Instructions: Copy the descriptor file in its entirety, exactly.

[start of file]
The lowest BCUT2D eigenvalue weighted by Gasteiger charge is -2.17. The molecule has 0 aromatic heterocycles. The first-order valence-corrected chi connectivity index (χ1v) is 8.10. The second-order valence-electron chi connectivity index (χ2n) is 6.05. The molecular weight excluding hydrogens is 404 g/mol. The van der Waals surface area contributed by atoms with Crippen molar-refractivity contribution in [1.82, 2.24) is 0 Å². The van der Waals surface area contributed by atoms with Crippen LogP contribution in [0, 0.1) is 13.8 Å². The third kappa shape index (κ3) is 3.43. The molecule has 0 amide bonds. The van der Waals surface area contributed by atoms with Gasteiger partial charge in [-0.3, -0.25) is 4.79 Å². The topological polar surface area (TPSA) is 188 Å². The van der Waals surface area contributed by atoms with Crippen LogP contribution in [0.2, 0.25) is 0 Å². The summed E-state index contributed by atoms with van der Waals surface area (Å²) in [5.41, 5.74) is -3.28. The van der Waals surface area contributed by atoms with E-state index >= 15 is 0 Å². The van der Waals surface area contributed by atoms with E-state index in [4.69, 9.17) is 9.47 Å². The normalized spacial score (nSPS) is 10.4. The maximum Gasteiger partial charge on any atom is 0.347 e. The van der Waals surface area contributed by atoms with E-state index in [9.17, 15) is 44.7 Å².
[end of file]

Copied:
The lowest BCUT2D eigenvalue weighted by Gasteiger charge is -2.17. The molecule has 0 aromatic heterocycles. The first-order valence-corrected chi connectivity index (χ1v) is 8.10. The second-order valence-electron chi connectivity index (χ2n) is 6.05. The molecular weight excluding hydrogens is 404 g/mol. The van der Waals surface area contributed by atoms with Crippen molar-refractivity contribution in [1.82, 2.24) is 0 Å². The van der Waals surface area contributed by atoms with Crippen LogP contribution in [0, 0.1) is 13.8 Å². The third kappa shape index (κ3) is 3.43. The molecule has 0 amide bonds. The van der Waals surface area contributed by atoms with Gasteiger partial charge in [-0.3, -0.25) is 4.79 Å². The topological polar surface area (TPSA) is 188 Å². The van der Waals surface area contributed by atoms with Crippen LogP contribution in [0.2, 0.25) is 0 Å². The summed E-state index contributed by atoms with van der Waals surface area (Å²) in [5.41, 5.74) is -3.28. The van der Waals surface area contributed by atoms with E-state index >= 15 is 0 Å². The van der Waals surface area contributed by atoms with E-state index in [4.69, 9.17) is 9.47 Å². The normalized spacial score (nSPS) is 10.4. The maximum Gasteiger partial charge on any atom is 0.347 e. The van der Waals surface area contributed by atoms with E-state index in [9.17, 15) is 44.7 Å².